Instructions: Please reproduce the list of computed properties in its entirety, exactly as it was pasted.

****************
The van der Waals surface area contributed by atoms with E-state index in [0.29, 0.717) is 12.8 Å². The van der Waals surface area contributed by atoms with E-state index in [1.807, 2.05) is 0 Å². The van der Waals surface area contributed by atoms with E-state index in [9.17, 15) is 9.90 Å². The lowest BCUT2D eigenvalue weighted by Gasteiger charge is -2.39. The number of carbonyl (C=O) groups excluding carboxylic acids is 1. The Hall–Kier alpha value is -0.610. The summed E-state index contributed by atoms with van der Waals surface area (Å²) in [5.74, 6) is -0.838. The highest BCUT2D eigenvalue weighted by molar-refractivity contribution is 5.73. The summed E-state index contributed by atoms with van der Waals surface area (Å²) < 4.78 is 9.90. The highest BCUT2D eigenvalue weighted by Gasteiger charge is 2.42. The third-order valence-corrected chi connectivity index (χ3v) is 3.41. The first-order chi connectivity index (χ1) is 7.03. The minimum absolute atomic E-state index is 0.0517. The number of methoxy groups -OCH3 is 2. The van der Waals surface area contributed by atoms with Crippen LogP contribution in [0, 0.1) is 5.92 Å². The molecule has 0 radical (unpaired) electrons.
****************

The van der Waals surface area contributed by atoms with E-state index in [0.29, 0.717) is 12.8 Å². The van der Waals surface area contributed by atoms with E-state index in [1.807, 2.05) is 0 Å². The van der Waals surface area contributed by atoms with E-state index in [9.17, 15) is 9.90 Å². The lowest BCUT2D eigenvalue weighted by Gasteiger charge is -2.39. The number of carbonyl (C=O) groups excluding carboxylic acids is 1. The Hall–Kier alpha value is -0.610. The summed E-state index contributed by atoms with van der Waals surface area (Å²) in [5.74, 6) is -0.838. The highest BCUT2D eigenvalue weighted by molar-refractivity contribution is 5.73. The summed E-state index contributed by atoms with van der Waals surface area (Å²) < 4.78 is 9.90. The highest BCUT2D eigenvalue weighted by Gasteiger charge is 2.42. The third-order valence-corrected chi connectivity index (χ3v) is 3.41. The first-order chi connectivity index (χ1) is 7.03. The minimum absolute atomic E-state index is 0.0517. The number of methoxy groups -OCH3 is 2. The van der Waals surface area contributed by atoms with Crippen LogP contribution in [0, 0.1) is 5.92 Å². The molecule has 0 radical (unpaired) electrons.